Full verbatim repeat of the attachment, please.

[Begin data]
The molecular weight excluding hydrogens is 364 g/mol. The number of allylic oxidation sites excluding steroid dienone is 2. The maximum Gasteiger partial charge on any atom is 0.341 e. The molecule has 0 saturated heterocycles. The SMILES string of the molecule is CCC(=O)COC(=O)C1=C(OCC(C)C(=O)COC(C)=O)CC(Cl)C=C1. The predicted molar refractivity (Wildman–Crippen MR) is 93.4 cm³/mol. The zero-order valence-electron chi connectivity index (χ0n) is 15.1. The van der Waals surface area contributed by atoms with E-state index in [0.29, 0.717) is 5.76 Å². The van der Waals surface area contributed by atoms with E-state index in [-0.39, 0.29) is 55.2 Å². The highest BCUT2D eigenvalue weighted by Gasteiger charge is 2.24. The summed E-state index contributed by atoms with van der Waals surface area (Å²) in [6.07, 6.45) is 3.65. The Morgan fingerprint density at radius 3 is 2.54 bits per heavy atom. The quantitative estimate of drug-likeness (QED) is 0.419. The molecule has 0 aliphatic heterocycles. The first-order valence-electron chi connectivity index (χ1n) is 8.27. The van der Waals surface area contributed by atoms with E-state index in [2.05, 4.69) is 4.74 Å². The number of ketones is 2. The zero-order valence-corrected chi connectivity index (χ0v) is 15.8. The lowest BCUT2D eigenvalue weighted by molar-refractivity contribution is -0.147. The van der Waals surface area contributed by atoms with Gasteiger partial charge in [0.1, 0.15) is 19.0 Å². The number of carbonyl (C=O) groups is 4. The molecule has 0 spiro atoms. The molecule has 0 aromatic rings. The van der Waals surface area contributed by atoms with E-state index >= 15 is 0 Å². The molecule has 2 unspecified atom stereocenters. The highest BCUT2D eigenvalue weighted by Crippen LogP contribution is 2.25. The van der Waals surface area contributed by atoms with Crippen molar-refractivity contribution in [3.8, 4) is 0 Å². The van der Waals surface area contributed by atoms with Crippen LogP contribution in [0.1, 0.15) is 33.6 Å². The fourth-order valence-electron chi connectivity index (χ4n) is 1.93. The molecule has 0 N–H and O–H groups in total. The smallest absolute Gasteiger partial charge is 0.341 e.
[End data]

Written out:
The molecular weight excluding hydrogens is 364 g/mol. The number of allylic oxidation sites excluding steroid dienone is 2. The maximum Gasteiger partial charge on any atom is 0.341 e. The molecule has 0 saturated heterocycles. The SMILES string of the molecule is CCC(=O)COC(=O)C1=C(OCC(C)C(=O)COC(C)=O)CC(Cl)C=C1. The predicted molar refractivity (Wildman–Crippen MR) is 93.4 cm³/mol. The zero-order valence-electron chi connectivity index (χ0n) is 15.1. The van der Waals surface area contributed by atoms with E-state index in [0.29, 0.717) is 5.76 Å². The van der Waals surface area contributed by atoms with E-state index in [-0.39, 0.29) is 55.2 Å². The highest BCUT2D eigenvalue weighted by Gasteiger charge is 2.24. The summed E-state index contributed by atoms with van der Waals surface area (Å²) in [6.07, 6.45) is 3.65. The Morgan fingerprint density at radius 3 is 2.54 bits per heavy atom. The quantitative estimate of drug-likeness (QED) is 0.419. The molecule has 0 aliphatic heterocycles. The first-order valence-electron chi connectivity index (χ1n) is 8.27. The van der Waals surface area contributed by atoms with E-state index in [2.05, 4.69) is 4.74 Å². The number of ketones is 2. The zero-order valence-corrected chi connectivity index (χ0v) is 15.8. The lowest BCUT2D eigenvalue weighted by molar-refractivity contribution is -0.147. The van der Waals surface area contributed by atoms with Gasteiger partial charge in [0.1, 0.15) is 19.0 Å². The number of carbonyl (C=O) groups is 4. The molecule has 0 spiro atoms. The molecule has 0 aromatic rings. The van der Waals surface area contributed by atoms with E-state index >= 15 is 0 Å². The molecule has 2 unspecified atom stereocenters. The highest BCUT2D eigenvalue weighted by Crippen LogP contribution is 2.25. The van der Waals surface area contributed by atoms with Crippen molar-refractivity contribution in [3.8, 4) is 0 Å². The van der Waals surface area contributed by atoms with Crippen LogP contribution in [0.1, 0.15) is 33.6 Å². The fourth-order valence-electron chi connectivity index (χ4n) is 1.93. The molecule has 0 N–H and O–H groups in total. The smallest absolute Gasteiger partial charge is 0.341 e.